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Following on from my previous question: http://stackoverflow.com/questions/508727/python-time-to-age

I have now come across a problem regarding the timezone, turns out that its not always going to be "+0200". So when strptime tries to parse it as such, it throws up an exception.

I thought about just chopping off the +0200 with [:-6] or whatever but is there a real way to do this with strptime?

I am using Python 2.5.2 if it matters.

>>> from datetime import datetime
>>> fmt = "%a, %d %b %Y %H:%M:%S +0200"
>>> datetime.strptime("Tue, 22 Jul 2008 08:17:41 +0200", fmt)
datetime.datetime(2008, 7, 22, 8, 17, 41)
>>> datetime.strptime("Tue, 22 Jul 2008 08:17:41 +0300", fmt)
Traceback (most recent call last):
  File "<stdin>", line 1, in <module>
  File "/usr/lib/python2.5/_strptime.py", line 330, in strptime
    (data_string, format))
ValueError: time data did not match format:  data=Tue, 22 Jul 2008 08:17:41 +0300  fmt=%a, %d %b %Y %H:%M:%S +0200
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marked as duplicate by J.F. Sebastian Aug 21 '14 at 13:04

This question has been asked before and already has an answer. If those answers do not fully address your question, please ask a new question.

5 Answers 5

up vote 27 down vote accepted

New in version 2.6.

For a naive object, the %z and %Z format codes are replaced by empty strings.

Looks like this is implemented only in >= 2.6, I think you have to manually parse it.

I can't see another solution than to remove the time zone data.:

from datetime import timedelta,datetime
    offset = int("Tue, 22 Jul 2008 08:17:41 +0300"[-5:])
    print "Error"

delta = timedelta(hours = offset / 100)

fmt = "%a, %d %b %Y %H:%M:%S"
time = datetime.strptime("Tue, 22 Jul 2008 08:17:41 +0200"[:-6], fmt)
time -= delta
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Once again, thanks gs and also David :) I guess I'll just have to chop the end off, don't wanna rely on 2.6 for this. –  Ashy Feb 8 '09 at 23:11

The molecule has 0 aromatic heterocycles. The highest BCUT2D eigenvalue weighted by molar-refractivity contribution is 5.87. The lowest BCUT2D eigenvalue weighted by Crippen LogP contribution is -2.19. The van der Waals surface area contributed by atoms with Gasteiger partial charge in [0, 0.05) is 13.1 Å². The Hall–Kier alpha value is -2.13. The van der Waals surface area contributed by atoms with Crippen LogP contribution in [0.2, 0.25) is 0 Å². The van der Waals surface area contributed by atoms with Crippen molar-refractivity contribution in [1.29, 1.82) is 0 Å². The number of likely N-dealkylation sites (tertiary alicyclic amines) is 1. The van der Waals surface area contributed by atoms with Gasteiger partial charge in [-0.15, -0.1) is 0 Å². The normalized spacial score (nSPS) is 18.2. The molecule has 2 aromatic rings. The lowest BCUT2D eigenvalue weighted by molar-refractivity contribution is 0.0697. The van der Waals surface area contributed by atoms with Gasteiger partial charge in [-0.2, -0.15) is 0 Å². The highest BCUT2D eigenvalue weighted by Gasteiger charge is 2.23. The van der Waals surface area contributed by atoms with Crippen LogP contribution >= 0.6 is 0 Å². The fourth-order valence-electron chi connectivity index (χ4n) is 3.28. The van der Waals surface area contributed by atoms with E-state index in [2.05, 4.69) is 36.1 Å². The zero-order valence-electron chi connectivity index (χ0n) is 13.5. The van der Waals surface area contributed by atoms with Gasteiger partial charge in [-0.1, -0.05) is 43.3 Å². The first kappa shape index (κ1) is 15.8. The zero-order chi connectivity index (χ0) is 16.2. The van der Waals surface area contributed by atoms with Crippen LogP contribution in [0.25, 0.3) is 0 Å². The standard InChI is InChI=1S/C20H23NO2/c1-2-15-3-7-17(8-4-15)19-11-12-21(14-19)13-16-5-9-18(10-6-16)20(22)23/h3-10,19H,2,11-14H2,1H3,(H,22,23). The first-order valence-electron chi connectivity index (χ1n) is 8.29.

Doesn't work for timezones like Venezuela: -0430 –  chachan Jun 24 '14 at 8:46
@chachan: But trivially adapted. –  Georg Schölly Jun 24 '14 at 10:50

is there a real way to do this with strptime?

No, but since your format appears to be an RFC822-family date, you can read it much more easily using the email library instead:

>>> import email.utils
>>> email.utils.parsedate_tz('Tue, 22 Jul 2008 08:17:41 +0200')
(2008, 7, 22, 8, 17, 41, 0, 1, 0, 7200)

(7200 = timezone offset from UTC in seconds)

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Interesting, but then can I somehow work out the difference between two dates easily? –  Ashy Feb 10 '09 at 0:11
If you're using datetime, create a datetime using the first six values of the resulting tuple, then compensate for the zone by subtracting a delta of the last value, eg. “datetime.datetime(*a[:6])-datetime.timedelta(seconds= a[-1])”. Then proceed to compare datetimes as in the previous question. –  bobince Feb 10 '09 at 1:36
If you're using plain old ‘time’, use mktime() to go from a tuple of all but the last value to a numeric timestamp, then subtract the last value. Note that mktime gives you a timestamp based on your local server timezone not UTC, but that doesn't matter if you are merely comparing two timestamps. –  bobince Feb 10 '09 at 1:38
Funny that the email module actually does the job easier than the timedate module itself! –  erickrf Jan 25 '14 at 3:28
@Ashy: to find the difference, you could convert time tuples into seconds since the Epoch: ts = mktime_tz(parsedate_tz(date_str)). –  J.F. Sebastian Apr 17 '14 at 1:40

You can use the dateutil library which is very useful:

from datetime import datetime
from dateutil.parser import parse

dt = parse("Tue, 22 Jul 2008 08:17:41 +0200")
## datetime.datetime(2008, 7, 22, 8, 17, 41, tzinfo=tzoffset(None, 7200)) <- dt

print dt
2008-07-22 08:17:41+02:00
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I used this solution. –  Joseph Turian Nov 3 '11 at 6:52
I was not aware of this solution, just tested: works really great! –  user1151446 Jan 24 '13 at 13:06

As far as I know, strptime() doesn't recognize numeric time zone codes. If you know that the string is always going to end with a time zone specification of that form (+ or - followed by 4 digits), just chopping it off and parsing it manually seems like a perfectly reasonable thing to do.

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It seems that %Z corresponds to time zone names, not offsets.

For example, given:

>>> format = '%a, %d %b %Y %H:%M:%S %Z'

I can parse:

>>> datetime.datetime.strptime('Tue, 22 Jul 2008 08:17:41 GMT', format)
datetime.datetime(2008, 7, 22, 8, 17, 41)

Although it seems that it doesn't do anything with the time zone, merely observing that it exists and is valid:

>>> datetime.datetime.strptime('Tue, 22 Jul 2008 08:17:41 NZDT', format)
datetime.datetime(2008, 7, 22, 8, 17, 41)

I suppose if you wished, you could locate a mapping of offsets to names, convert your input, and then parse it. It might be simpler to just truncate your input, though.

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%Z is the timezone as a name, %z in houres. –  Georg Schölly Feb 9 '09 at 12:31
If I try to use %z in strptime, I get: ValueError: 'z' is a bad directive in format '%z' –  John Fouhy Feb 9 '09 at 21:01

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